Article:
OK, this guy is a nobody. Very smart young man, to be sure, but his documented accomplishments are those of a disappointed rock musician turned perennial student in a fuzzy discipline. There is nothing wrong with that and stating the fact is not disrespectful; after all, as Weird Al would say, he may be Vader someday later - now he's just a small fry. So, as a graduate student at Harvard, with a relevant previous degree, he gets to be the Humanist Chaplain of Harvard University. Wow, that H-word (and I don't mean "humanist") makes it sound so important. But, most likely, for a Harvard student, the position is not much more difficult to obtain than it is to get ordained as a minister on the Internet. And what is the use of any chaplain, anyway?
I am sure he would disagree. It would be unfair to infer that he feels important just because he studies at TETU (The Ego Trip University), but there is more evidence. In his own words, he
might have been forced into attending law school had he not discovered the movement of Humanism and the possibility of a career as a Humanist rabbi and chaplain.
Wait a minute, what did he say? "I could have been a lawyer, easily, but that's beneath me, lawyers are scum - look, I found a career that is so much more important and ethical..." Never mind that Humanism needs good lawyers, not rabbis, and those needs are unlikely to change in the next few decades... Now, if being a "Humanist rabbi or chaplain" is anything like being a leader of very liberal congregations, such as a Unitarian Universalist churches or Ethical Societies (the latter being Humanist organizations, BTW), it can't be very lucrative - people aren't going to give much money to a minister who doesn't threaten them with eternal damnation. In other words, if he wants to keep feeling important (and above lawyering), he needs to find a way to make money on the side. Using the Harvard name to lever a publicity stunt may be a good start. If he insults the right people and entertains the masses, book and speech deals may follow, good enough to pay the bills.
Sure enough, he pulls just that kind of a publicity stunt: he insults Richard Dawkins and Sam Harris, calling them "atheist fundamentalists", which would be laughable nonsense if it weren't actually a smart marketing strategy. Dawkins is not only fashionable to attack, he is also just the right person to insult, as he is obviously too smart to write books (or to be allowed to say anything in public). (I haven't read Harris' books, so I can only guess that he is in the same category.) And masses are entertained whenever an atheist is burned at the stake, albeit in effigy. What you say - whether it makes any sense - is not important at all.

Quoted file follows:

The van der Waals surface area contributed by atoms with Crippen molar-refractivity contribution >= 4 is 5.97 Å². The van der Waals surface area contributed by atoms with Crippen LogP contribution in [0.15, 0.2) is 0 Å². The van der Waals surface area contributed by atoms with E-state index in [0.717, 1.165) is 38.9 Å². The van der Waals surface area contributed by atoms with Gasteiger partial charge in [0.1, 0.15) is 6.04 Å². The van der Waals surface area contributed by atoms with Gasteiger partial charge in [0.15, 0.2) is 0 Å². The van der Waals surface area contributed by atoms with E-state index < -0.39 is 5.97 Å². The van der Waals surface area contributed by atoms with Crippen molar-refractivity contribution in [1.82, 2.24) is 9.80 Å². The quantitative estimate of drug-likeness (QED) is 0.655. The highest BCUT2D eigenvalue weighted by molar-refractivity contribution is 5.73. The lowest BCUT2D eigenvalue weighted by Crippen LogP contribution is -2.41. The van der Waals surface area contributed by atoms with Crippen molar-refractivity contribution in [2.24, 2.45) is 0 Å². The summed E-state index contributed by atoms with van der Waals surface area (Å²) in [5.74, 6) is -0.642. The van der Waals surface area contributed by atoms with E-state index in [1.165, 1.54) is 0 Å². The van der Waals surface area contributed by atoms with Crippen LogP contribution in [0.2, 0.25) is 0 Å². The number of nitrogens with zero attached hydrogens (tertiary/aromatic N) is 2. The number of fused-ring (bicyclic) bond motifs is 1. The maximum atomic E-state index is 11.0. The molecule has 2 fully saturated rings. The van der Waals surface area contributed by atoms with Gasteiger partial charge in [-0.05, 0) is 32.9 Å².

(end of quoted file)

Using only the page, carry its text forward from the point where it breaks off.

I was right: he is smart. And he may be Vader some day.
Of course, it takes two for a publicity stunt: the stuntman and the medium that connects him with the masses to be entertained. If he just keeps insulting Dawkins in the blogosphere, or even in op-eds in the press, he will remain one of the whole army of zombies chanting in unison. What he really needs is to be singled out and made recognizable as a face. He needs a newspaper or magazine or a TV station to do a typical "We Hate Dawkins" story, but centered on him - an individual
hater critic - rather than on Dawkins, the target.
Enter Newspeak. First things first: they publish his picture. Never mind that it's a hand-waving photo with a hand-waving caption; he is now a public face. And he is against the Beast. And, lo and behold, he
isn't wrong, he's right: the name-brand atheists aren't friendly, at least not in print. But maybe being friendly isn't their job—it's his.
Being friendly to that writer - or to her magazine - is not something I can endorse. The only useful thing they do is keep garbage collectors employed. But chicken farmers do that far more effectively, while also providing some nutrition.